WASHINGTON (Reuters) - President Barack Obama and Uzbekistan's President Islam Karimov discussed the central Asian country's role as a supply route for U.S. troops in Afghanistan, a U.S. official said on Thursday, amid growing concern about the stability of Pakistan as a transit point.
The White House said Obama spoke to Karimov on Wednesday to congratulate the former Soviet republic on its 20th anniversary of independence and that they talked about shared interests in a "secure and prosperous" Afghanistan.
Obama's outreach to Karimov, whose has faced U.S. criticism in the past over his human rights record, came as the United States and Pakistan are locked in a diplomatic crisis over U.S. accusations linking Pakistan's chief intelligence agency to attacks on Americans in Afghanistan.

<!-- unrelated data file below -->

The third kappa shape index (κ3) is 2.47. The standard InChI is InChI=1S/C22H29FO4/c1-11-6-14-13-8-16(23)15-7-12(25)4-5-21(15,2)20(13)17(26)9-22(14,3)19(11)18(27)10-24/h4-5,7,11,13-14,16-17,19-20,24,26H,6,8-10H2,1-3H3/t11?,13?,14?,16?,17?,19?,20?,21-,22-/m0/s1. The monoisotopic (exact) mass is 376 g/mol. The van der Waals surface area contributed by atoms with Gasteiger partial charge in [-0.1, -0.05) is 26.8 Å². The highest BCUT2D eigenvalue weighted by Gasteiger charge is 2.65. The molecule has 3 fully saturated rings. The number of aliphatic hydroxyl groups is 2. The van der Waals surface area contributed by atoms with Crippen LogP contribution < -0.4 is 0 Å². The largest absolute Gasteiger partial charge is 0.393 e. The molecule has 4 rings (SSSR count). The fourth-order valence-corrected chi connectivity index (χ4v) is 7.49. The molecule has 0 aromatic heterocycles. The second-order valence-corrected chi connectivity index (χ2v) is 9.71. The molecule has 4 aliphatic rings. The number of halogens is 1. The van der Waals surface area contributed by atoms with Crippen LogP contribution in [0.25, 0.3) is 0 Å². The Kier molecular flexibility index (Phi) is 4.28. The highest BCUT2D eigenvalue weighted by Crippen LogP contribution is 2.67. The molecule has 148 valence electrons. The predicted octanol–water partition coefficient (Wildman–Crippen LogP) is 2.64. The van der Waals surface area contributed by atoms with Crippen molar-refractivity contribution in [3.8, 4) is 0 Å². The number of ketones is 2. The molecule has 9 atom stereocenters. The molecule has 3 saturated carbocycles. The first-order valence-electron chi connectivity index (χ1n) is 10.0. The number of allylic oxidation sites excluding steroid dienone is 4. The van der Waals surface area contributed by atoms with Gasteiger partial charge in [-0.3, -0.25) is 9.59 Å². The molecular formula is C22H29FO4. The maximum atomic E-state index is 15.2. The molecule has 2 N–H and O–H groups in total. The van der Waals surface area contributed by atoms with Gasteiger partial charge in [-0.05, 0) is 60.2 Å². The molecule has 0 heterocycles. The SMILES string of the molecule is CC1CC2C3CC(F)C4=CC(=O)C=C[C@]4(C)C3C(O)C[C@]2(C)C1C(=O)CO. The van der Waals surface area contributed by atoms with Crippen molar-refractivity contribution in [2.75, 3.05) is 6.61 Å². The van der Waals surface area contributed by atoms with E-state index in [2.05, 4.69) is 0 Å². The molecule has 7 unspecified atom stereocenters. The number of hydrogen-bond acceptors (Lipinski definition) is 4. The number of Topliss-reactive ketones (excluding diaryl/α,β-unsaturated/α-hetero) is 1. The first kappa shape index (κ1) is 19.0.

The rising tensions between Washington and Islamabad, at times awkward partners in the fight against Islamic militancy, have raised questions about Pakistan's role as a major U.S. supply route for its forces fighting in Afghanistan.
That has sent U.S. officials scrambling to consider expanding alternatives to reduce reliance on Pakistan.
A senior Obama administration official said the use of Uzbek territory, which already serves as a key supply route for moving U.S. war supplies, was an "important topic of discussion" between Obama and Karimov.
(Reporting by Matt Spetalnick and Susan Cornwell; Editing by Will Dunham)